This work was supported by National Natural Science Foundation of China (Nos. 51509111, 51309119), China Postdoctoral Science Foundation (2015M581734), the Advanced Talent Foundation of Jiangsu University (12JDG082, 15JDG052), the Open Research Subject of Key Laboratory of Fluid and Power Machinery, Ministry of Education, Xihua University (szjj2015017), Sichuan Provincial Key Lab of Process Equipment and Control (GK201403), Major Science and Technology Projects of Zhejiang Province (2014C010041) and a Project funded by the Priority Academic Program Development of Jiangsu Higher Education Institutions (PAPD).
References
 Nautiyal H., Anoop Kumar V. Reverse running pumps analytical, experimental and computational study: a review. Renewable and Sustainable Energy Reviews, Vol. 14, Issue 7, 2010, p. 20592067. [Publisher]
 Lu F. A. Numerical and Experimental Study on the FlowInduced Vibroacoustics of a Centrifugal Fan and Compressor. Xi’an Jiaotong University, Xi’an, 2014. [Search CrossRef]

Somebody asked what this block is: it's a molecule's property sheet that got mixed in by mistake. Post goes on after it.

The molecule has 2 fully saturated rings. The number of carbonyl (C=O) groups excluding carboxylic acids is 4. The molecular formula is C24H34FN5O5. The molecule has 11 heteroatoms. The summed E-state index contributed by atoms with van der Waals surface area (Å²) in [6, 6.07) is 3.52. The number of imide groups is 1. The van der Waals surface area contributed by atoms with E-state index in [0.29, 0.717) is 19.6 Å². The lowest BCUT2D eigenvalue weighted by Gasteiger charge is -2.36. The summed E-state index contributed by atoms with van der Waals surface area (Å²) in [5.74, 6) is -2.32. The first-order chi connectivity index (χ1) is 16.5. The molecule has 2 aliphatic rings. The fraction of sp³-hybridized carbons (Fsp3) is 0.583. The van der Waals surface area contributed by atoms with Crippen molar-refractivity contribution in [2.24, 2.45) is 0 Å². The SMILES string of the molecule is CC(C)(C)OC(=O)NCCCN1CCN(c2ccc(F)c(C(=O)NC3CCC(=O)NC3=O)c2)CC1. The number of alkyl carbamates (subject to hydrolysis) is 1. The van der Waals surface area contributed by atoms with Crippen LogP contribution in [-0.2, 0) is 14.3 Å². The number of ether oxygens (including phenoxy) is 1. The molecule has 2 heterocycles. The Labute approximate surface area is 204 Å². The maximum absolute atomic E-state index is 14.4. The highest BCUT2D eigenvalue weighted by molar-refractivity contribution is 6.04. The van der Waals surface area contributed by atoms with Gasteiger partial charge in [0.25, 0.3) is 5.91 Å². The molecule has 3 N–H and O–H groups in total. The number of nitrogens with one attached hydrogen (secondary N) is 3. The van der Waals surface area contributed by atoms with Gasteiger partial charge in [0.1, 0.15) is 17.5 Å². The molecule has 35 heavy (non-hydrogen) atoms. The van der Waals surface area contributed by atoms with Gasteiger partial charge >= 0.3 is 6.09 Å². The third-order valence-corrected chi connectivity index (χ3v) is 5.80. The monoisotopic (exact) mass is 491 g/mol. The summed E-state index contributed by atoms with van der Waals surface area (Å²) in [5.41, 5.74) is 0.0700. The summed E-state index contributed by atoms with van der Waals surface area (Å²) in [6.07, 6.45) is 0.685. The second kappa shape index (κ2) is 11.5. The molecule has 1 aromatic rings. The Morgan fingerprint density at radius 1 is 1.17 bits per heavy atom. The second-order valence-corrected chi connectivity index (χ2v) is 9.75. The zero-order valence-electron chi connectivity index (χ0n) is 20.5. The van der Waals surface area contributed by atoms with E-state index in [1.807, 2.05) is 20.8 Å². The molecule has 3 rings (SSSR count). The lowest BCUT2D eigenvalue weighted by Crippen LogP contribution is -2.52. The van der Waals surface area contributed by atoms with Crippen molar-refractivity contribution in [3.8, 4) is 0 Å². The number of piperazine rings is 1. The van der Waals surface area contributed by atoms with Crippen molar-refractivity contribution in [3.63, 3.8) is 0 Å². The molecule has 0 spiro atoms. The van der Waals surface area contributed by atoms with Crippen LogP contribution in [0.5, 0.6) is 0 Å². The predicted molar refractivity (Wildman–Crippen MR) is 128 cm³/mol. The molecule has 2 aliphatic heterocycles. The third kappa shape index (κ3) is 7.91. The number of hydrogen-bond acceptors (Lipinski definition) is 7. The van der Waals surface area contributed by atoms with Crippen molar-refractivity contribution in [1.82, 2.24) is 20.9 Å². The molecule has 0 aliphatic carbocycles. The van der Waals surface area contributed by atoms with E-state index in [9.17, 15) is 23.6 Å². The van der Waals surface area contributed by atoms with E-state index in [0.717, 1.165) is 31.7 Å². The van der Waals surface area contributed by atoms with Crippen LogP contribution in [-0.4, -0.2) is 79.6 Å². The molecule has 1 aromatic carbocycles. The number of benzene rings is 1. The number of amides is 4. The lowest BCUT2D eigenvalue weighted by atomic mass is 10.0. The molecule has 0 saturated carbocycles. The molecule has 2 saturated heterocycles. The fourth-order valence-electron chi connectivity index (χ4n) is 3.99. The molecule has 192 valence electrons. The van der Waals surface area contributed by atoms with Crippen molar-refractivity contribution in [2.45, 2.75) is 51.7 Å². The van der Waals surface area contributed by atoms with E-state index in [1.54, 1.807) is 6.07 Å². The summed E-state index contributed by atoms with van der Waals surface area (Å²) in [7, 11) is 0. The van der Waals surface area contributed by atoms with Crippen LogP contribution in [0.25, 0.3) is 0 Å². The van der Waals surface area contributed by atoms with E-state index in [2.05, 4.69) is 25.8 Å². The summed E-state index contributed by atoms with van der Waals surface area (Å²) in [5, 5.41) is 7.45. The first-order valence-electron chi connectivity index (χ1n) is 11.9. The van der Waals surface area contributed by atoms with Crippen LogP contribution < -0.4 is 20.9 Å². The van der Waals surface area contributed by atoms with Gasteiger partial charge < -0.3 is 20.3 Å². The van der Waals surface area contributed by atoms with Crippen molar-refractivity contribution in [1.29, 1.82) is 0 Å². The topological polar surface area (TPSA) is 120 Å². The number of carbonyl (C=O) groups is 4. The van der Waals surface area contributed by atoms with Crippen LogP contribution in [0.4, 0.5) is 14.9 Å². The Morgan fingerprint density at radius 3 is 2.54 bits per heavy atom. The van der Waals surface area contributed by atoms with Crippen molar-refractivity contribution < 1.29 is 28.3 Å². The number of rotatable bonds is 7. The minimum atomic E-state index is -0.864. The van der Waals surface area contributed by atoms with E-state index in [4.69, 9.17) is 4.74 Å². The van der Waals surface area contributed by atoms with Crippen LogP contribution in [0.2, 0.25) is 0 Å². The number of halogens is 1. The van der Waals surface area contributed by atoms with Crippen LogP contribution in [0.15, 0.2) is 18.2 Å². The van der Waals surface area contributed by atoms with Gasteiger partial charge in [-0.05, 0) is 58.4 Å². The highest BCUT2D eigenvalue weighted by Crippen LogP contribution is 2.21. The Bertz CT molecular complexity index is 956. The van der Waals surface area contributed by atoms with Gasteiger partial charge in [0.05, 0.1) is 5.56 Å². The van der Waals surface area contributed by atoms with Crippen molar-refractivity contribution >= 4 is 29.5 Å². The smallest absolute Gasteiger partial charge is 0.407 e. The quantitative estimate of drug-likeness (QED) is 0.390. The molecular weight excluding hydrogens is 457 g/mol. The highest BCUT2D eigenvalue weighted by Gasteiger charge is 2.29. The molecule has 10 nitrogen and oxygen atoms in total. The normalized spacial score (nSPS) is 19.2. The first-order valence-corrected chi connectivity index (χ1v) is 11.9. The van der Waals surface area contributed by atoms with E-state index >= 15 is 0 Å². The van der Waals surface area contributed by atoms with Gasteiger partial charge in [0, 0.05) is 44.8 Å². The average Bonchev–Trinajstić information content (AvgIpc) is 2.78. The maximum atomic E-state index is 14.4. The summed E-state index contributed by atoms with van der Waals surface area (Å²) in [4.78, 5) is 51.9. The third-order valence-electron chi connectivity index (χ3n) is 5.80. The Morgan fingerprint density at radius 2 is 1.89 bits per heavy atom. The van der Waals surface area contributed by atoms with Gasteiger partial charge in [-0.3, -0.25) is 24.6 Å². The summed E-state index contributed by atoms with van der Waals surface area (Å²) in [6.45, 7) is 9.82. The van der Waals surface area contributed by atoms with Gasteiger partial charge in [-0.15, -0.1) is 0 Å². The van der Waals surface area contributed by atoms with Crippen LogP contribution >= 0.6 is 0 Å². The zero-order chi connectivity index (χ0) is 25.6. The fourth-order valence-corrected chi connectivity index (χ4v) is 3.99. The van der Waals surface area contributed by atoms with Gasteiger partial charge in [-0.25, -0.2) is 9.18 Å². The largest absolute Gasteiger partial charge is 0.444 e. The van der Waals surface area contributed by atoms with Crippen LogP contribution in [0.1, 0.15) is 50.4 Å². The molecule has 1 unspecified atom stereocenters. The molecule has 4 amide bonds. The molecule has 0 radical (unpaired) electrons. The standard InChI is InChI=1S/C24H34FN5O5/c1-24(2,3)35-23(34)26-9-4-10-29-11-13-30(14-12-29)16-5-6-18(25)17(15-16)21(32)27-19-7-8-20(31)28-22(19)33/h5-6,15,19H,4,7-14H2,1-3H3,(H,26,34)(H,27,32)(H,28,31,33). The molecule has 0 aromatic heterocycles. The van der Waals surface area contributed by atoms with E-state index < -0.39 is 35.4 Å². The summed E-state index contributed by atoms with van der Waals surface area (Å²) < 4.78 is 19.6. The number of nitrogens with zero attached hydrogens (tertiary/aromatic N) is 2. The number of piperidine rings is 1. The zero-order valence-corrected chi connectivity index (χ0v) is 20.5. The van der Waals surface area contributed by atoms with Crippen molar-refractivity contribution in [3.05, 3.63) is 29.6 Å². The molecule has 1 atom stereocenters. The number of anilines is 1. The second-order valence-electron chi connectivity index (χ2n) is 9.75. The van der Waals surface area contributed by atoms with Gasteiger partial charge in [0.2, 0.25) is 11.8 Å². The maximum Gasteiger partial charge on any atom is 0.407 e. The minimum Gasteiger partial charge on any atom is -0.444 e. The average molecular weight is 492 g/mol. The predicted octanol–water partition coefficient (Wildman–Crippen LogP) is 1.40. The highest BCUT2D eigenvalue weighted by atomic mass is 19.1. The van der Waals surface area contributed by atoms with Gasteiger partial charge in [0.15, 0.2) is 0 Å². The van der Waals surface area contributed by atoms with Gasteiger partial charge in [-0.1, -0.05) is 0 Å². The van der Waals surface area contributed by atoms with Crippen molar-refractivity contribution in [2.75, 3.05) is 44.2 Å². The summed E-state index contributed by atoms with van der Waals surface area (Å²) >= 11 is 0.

Tourret J., BadieCassagnet A., Bernard G., et al. Experimental studies of noise emission and noise generation from a centrifugal pump. ASME Paper No. 95WA/FE8, 1985. [Search CrossRef]
 Dong R., Chu S., Katz J. Effect of modification to tongue and impeller geometry on unsteady flow, pressure fluctuations, and noise in a centrifugal pump. Journal of Turbomachinery, Vol. 119, Issue 3, 1997, p. 506515. [Publisher]
 Langthjem M. A., Olhoff N. A numerical study of flowinduced noise in a twodimensional centrifugal pump. Part I. Hydrodynamics. Journal of Fluids and Structures, Vol. 19, Issue 3, 2004, p. 349368. [Publisher]
 Langthjem M. A., Olhoff N. A numerical study of flowinduced noise in a twodimensional centrifugal pump. Part II. Hydroacoustics. Journal of Fluids and Structures, Vol. 19, Issue 3, 2004, p. 369386. [Publisher]
 Neise W. Noise reduction in centrifugal fans: a literature survey. Journal of Sound and Vibration, Vol. 45, Issue 3, 1976, p. 375403. [Publisher]
 Yang S. S., Kong F. Y., Shao F., et al. Numerical simulation and comparison of pump and pump as turbine. ASME 2010 3rd Joint USEuropean Fluids Engineering Summer Meeting collocated with 8th International Conference on Nanochannels, Microchannels, and Minichannels, Montreal, Quebec, Canada, 2010. [Search CrossRef]
 Derakhshan S., Nourbakhsh A. Theoretical, numerical and experimental investigation of centrifugal pumps in reverse operation. Experimental Thermal and Fluid Science, Vol. 32, Issue 8, 2008, p. 16201627. [Publisher]